Miners mitigate losses in London
Eurozone equities are being ground down by Greek fears, and financial stocks across the EU are bearing the brunt of the selloff. British banks have being dumped by worried traders as Greece’s future in the eurozone has become more uncertain. Dealers despise being stuck in the middle of Greece and Germany, and they won’t want to wait around for another political standoff between the two sides. The London market has the mining sector to thank for its relatively small losses in comparison with its eurozone counterparts. Natural resource stocks are attractive when stacked up against banks and insurers that have large exposures to continental Europe.
Greek fears cross the Atlantic
In the US, the Dow Jones is down 60 points at 17,760, as fears over Greece have gripped Wall Street. The US market is geographically and financially separated from Europe, but some of the nervousness has crept in nonetheless. The words of former Federal Reserve chairman Alan Greenspan reverberate around Wall Street today, that Greece will leave the currency union. Big oil stocks dominate the largest gains in the US market, and Chevron and Exxon have added 1.3% and 0.6% respectively. The stability in the oil market has seen funds flowing back into oil companies as traders seek bargains.
Chinese data hampers copper
Copper has been dented by the disappointing trade figures from China overnight, with the record trade surplus revealed by Beijing drawing attention to the sizeable drop in imports. A muted reaction by traders indicated that the move was priced in already. Gold is back in demand as traders seek a safe haven while the Greek tragedy plays out. Oil - Brent Crude is beginning to find a bottom, but the problem the energy is suffering from is its inablity to break through the $60 mark, and sideways trading is what dealers can expect in the near term.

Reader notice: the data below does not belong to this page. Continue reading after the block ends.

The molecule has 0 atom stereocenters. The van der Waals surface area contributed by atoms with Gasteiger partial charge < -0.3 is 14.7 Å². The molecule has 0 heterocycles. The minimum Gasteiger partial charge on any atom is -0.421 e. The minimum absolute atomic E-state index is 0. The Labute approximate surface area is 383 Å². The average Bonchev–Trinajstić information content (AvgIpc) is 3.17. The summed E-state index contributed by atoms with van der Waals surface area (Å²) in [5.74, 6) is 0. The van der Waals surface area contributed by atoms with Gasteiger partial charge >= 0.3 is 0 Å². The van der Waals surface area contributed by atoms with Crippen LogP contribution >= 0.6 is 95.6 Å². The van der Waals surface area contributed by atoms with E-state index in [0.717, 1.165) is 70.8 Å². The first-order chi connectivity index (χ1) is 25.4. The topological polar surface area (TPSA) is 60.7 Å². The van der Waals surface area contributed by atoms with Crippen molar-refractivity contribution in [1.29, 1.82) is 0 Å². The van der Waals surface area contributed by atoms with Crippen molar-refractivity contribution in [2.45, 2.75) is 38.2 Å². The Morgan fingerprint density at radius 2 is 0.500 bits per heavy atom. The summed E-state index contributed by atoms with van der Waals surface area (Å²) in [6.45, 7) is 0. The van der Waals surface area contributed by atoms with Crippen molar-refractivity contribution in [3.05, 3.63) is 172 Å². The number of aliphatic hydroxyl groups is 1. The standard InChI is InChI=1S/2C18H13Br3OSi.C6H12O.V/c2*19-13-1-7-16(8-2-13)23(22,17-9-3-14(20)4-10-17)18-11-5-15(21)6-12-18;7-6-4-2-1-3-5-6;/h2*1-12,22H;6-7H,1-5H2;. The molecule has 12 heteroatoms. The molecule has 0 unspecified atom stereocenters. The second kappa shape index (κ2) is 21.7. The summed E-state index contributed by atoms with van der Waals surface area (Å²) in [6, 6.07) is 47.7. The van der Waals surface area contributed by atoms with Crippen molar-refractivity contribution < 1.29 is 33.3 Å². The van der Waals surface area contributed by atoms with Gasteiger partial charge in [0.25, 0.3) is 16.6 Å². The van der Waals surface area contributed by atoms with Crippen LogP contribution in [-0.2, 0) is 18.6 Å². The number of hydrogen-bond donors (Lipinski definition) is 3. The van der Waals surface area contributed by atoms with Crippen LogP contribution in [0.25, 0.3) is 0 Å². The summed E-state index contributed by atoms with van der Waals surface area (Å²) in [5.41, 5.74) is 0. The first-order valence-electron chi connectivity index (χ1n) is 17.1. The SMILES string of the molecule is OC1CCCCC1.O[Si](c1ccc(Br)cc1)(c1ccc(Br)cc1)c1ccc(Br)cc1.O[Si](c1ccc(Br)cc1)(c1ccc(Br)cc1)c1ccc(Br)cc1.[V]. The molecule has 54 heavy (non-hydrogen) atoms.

Greece and Ukraine weigh on euro
The euro is under attack, as Greece is refusing to roll over and just accept the ECB’s demands. The Syriza party is playing a dangerous game of chicken with the rest of the eurozone, and talk of the indebted nation going it alone is on the rise. Athens is on a collision course with Frankurt and neither side wants to blink first. And Greece is not the only country that is a thorn in the side of the euro: tensions in Ukraine are keeping the currency under pressure, as sanctions against Russia have been postponed until talks in Minsk get under way. The Australian dollar is feeling the pinch after Chinese imports plummeted, and this will put the onus on domestic demand to boost the Australian economy.